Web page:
Dream Pictures and Real

Source: Marion P. Bartlett, ‘Dream Pictures and Real’, The Motion Picture Story Magazine, March 1912, p. 58

Text:
I sat by the fireside dreaming of days of long ago,
And pictures seemed to form in the midst of the embers’ glow;
But faded e’er I could catch them, the coals to ashes died,
E’en as my hopes had perished and the heart within me sighed.

I left the dying firelight and the lonely, cheerless room,
And wandered down the avenue, seeking to lift, the gloom;
When I heard the sound of music, saw countless lights agleam,
And, suiting an idle fancy, I entered as in a dream.

I entered into darkness, but sudden, before my eyes,
On a curtain of white came pictures, and I stared in mute surprise;
Pictures that moved! In wonderment I quite forgot my pain;
Pictures that lived! And with them I lived my youth again.

The North, the South, the East, the West were all at my command;
The whole world came before me, at touch of an unseen hand.
Ah! the pictures by the fireside may fade and die away,
But those on the magic canvas live anew for me every day.

Comments: This poem appears in an American journal that reproduced film stories for fans. I have not been able to find out more about its author. The anthology Red Velvet Seat: Women’s Writing on the First Fifty Years of Cinema (2006 ed. Antonia Lant with Ingrid Periz) credits the poem to Hattie M. Loble, but it is merely cited at the end of an article by Loble, entitled ‘A Western Woman’s Opinion of Pictures’, in Moving Picture World, June 1912 p. 820.

Links: Copy at Hathi Trust
Copy of Moving Picture World article at Internet Archive

An Image of Leda

Source: Frank O’Hara, ‘An Image of Leda’, from Selected Poems (New York: Borzoi, 2008), p. 15 [orig. pub. 1950]

Text:
The cinema is cruel
like a miracle. We
sit in the darkened
room asking nothing
of the empty white
space but that it remain pure. And
suddenly despite us
it blackens. Not by
the hand that holds
the pen. There is
no message. We our-
selves appear naked
on the river bank
spread-eagled while
the machine wings
nearer. We scream
chatter prance and
wash our hair! Is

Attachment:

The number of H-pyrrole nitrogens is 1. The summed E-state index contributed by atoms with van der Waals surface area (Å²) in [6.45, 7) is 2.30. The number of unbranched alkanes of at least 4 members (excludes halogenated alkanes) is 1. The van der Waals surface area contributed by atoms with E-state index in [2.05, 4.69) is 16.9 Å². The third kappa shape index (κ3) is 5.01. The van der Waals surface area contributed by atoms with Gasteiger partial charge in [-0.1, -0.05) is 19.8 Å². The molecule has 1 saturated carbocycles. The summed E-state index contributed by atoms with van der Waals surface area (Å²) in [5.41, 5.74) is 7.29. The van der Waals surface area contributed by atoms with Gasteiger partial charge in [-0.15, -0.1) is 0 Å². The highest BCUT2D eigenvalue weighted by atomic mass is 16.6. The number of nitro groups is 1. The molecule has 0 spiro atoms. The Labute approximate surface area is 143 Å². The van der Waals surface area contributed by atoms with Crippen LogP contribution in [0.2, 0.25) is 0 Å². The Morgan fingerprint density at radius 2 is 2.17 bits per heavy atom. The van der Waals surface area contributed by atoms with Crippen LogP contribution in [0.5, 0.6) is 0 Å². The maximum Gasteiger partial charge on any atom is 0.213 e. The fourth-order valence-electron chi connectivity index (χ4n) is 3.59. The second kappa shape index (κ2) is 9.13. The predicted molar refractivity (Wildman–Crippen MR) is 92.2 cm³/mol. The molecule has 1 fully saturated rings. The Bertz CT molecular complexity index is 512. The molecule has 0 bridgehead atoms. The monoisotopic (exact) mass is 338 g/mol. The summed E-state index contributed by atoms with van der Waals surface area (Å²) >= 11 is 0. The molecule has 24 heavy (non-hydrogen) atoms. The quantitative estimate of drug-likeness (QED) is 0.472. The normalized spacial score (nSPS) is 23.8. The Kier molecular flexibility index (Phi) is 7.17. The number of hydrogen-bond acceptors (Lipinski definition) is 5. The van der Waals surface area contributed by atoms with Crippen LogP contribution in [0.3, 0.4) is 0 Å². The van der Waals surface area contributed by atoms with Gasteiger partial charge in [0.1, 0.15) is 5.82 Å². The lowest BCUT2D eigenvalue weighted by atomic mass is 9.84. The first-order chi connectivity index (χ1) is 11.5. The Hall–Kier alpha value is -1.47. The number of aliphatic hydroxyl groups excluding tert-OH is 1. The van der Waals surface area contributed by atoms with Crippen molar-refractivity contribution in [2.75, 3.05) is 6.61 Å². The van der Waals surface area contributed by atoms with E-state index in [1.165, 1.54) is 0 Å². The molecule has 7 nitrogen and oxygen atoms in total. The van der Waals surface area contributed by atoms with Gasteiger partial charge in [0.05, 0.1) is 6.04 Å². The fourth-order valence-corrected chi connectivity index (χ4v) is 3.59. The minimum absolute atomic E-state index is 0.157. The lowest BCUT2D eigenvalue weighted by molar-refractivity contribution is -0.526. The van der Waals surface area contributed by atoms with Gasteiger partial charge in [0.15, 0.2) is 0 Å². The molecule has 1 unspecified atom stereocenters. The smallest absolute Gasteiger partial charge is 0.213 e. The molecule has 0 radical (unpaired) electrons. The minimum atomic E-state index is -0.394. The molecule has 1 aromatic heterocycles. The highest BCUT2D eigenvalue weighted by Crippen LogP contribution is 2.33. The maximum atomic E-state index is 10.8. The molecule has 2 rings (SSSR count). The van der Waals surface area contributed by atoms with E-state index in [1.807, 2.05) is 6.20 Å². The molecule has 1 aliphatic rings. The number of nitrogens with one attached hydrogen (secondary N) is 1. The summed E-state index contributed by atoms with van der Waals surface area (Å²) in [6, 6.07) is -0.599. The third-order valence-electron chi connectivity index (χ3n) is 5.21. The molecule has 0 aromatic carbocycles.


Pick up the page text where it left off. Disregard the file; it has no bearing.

it our prayer or
wish that this
occur? Oh what is
this light that
holds us fast? Our
limbs quicken even
to disgrace under
this white eye as
if there were real
pleasure in loving
a shadow and caress-
ing a disguise!

Comments: Frank O’Hara (1926-1966) was an American poet and art curator. He wrote several poems on the themes of film and cinemagoing. ‘An Image of Leda’ alludes to the Greek mythological tale of Leda, who was seduced by Zeus in the form of a swan.

Cinema Exit

Source: Richard Aldington, ‘Cinema Exit’, in Images Old and New (Boston: The Four Seas Company, 1916), p. 43 [orig. pub. as Images, 1910-1915, Poetry Bookshop, 1915)

Text:
After the click and whirr
Of the glimmering pictures,
The dry feeling in the eyes
As the sight follows the electric flickerings,
The banal sentimentality of the films,
The hushed concentration of the people,
The tinkling piano –
Suddenly,
A vast avalanch of greenish yellow light
Pours over the threshold;
White globes darting vertical rays spot the sombre buildings;
The violent gloom of the night
Battles with the radiance;
Swift figures, legs, skirts, white cheeks, hats
Flicker in oblique rays of dark and light.

Millions of human vermin
Swarm sweating
Along the night-arched cavernous roads.

(Happily rapid chemical processes
Will disintegrate them all.)

Comments: Richard Aldington (born Edward Godfree Aldington) (1892-1962) was a British poet, novelist and biographer. As a poet he was associated with the Imagist group. ‘Cinema Exit’ is one of a number of poems Aldington wrote at this time expressing disenchantment with city life.

Links: Copy at Hathi Trust

The Movies

Source: Florence Kiper Frank, ‘The Movies’, in Harriet Monroe and Alice Corbin Henderson (eds.), The New Poetry: An Anthology (New York: The Macmillan Company, 1917)

Text:
She knows a cheap release
From worry and from pain –
The cowboys spur their horses
Over the unending plain.

The tenement rooms are small;
Their walls press on the brain.
Oh, the dip of the galloping horses
On the limitless, wind-swept plain!